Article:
Higher manganese silicides (MnSi~1.75 ) are a group of manganese and silicon compounds with an exotic crystal structure called "chimney-ladder". Manganese atoms form the chimney itself, and silicon is shaped similar to helices. Compounds attributed to this group differ from each other by the twist of helices. In Mn4Si7, the most famous member of the group, it is the least twisted than in other eleven phases known it gets tighter. Still, the twist maximum of helices in such structure is unknown, as well as the means of targeted synthesis of a particular structure belonging to the group. There is also an ambiguity in their physical properties. To carry out the targeted synthesis of different phases of higher manganese silicides on a silicon substrate, which may be used for thermoelectric and photovoltaic converters, optoelectronic and spintronic devices, is still rather difficult for the scientists. As a rule, to obtain higher manganese silicide thin films, manganese and silicon are placed on the silicon substrate, and afterwards, the system is annealed. In such condition, silicon atoms diffuse from the silicon substrate to the reaction zone and may change the phase formation sequence drastically as the amount of silicon in different higher manganese silicide phases varies within less than one atomic percent. Due to such diffusion, it is impossible to obtain a desirable higher manganese silicide phase on silicon substrate just placing the required amount of manganese and silicon, and then heating the system. Silicon atoms from the silicon substrate change the silicon content in the film uncontrollably. The team aimed to resolve this issue during the study.
Two phases of higher manganese silicides were selected for targeted synthesis: Mn4Si7 with the least and Mn17Si30 with the most twisted helices. Like the majority of well-known higher manganese silicides, the first phase has p-type conduction. When the substance is heated, covalent links in it are distorted, and free electrons occur and start moving around. This creates holes that move in the direction opposite to that of the electrons. The second phase shows n-type conduction. In this case, the free electrons are the charge carriers.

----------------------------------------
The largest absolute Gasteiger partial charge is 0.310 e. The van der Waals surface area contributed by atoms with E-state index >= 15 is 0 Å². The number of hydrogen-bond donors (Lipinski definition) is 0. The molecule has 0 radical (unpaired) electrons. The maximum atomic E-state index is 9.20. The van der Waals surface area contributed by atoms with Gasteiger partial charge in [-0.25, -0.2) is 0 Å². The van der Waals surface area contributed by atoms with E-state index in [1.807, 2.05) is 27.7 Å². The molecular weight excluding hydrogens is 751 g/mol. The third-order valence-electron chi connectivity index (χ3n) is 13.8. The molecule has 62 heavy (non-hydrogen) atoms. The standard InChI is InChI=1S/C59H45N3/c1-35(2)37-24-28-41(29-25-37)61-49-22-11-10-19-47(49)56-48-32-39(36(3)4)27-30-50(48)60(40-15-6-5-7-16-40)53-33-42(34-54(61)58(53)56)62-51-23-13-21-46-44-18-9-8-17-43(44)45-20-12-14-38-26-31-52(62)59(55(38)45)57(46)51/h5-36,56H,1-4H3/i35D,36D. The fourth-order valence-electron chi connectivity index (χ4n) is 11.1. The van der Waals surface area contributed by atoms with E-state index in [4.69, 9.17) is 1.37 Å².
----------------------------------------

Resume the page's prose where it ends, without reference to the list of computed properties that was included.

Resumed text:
"In this work, we used an unusual approach to the synthesis of samples. We assumed that if higher manganese silicides uncontrollably form from the amorphous mix, their formation from the mixtures of phases of other manganese silicides with higher manganese content shall differ as well for different phases. Whatever the elements on the silicon base, a compound from the higher manganese silicide family will always be the last stage. Having conducted some simple thermodynamic calculations, we found out what should be placed on the base for Mn4Si7 and Mn17Si30 phases to form," - explained Ivan Tarasov, one of the authors of the article, a candidate of physical-mathematical sciences, and research fellow at the laboratory of the physics of magnetic phenomena, Kirensky Institute of Physics (Siberian Branch of the Russian Academy of Sciences).
The scientists decided to implement this idea and obtained the structures targeted. Afterwards, their physical properties were studied as well. The n-type conductivity of Mn17Si30 was not confirmed. Theoretical calculations showed that the reason for this might be silicon vacancies, i.e. the absence of atoms in the places where they are expected to be in the Mn17Si30 crystal structure. The team registered the highest charge carrier mobility in higher manganese silicide films.
"After studying the properties of the new phase of higher manganese silicide we obtained quite interesting results. Most importantly, the approach we developed for synthesising such films proved to be effective. In the future we will improve it and further use to obtain different silicides with the properties required for use in actual thermoelectric and photovoltaic devices," - concluded Anton Tarasov, a co-author of the article, candidate of physical and mathematical sciences, senior lecturer at the basic department of solid state physics and nanotechnologies, Institute of Engineering Physics and Radioelectronics of Siberian Federal University.
This study was available online on February 2018, ahead of the peer-review and publication this month.
The team worked in cooperation with the scientists from Mikheev Institute of Metal Physics (Ural Department of the Russian Academy of Sciences), Institute of Chemistry and Chemical Technology (Siberian Department of the Russian Academy of Sciences), Ural Federal University, and Siberian State Aerospace University within the framework of a project of Russian Science Foundation.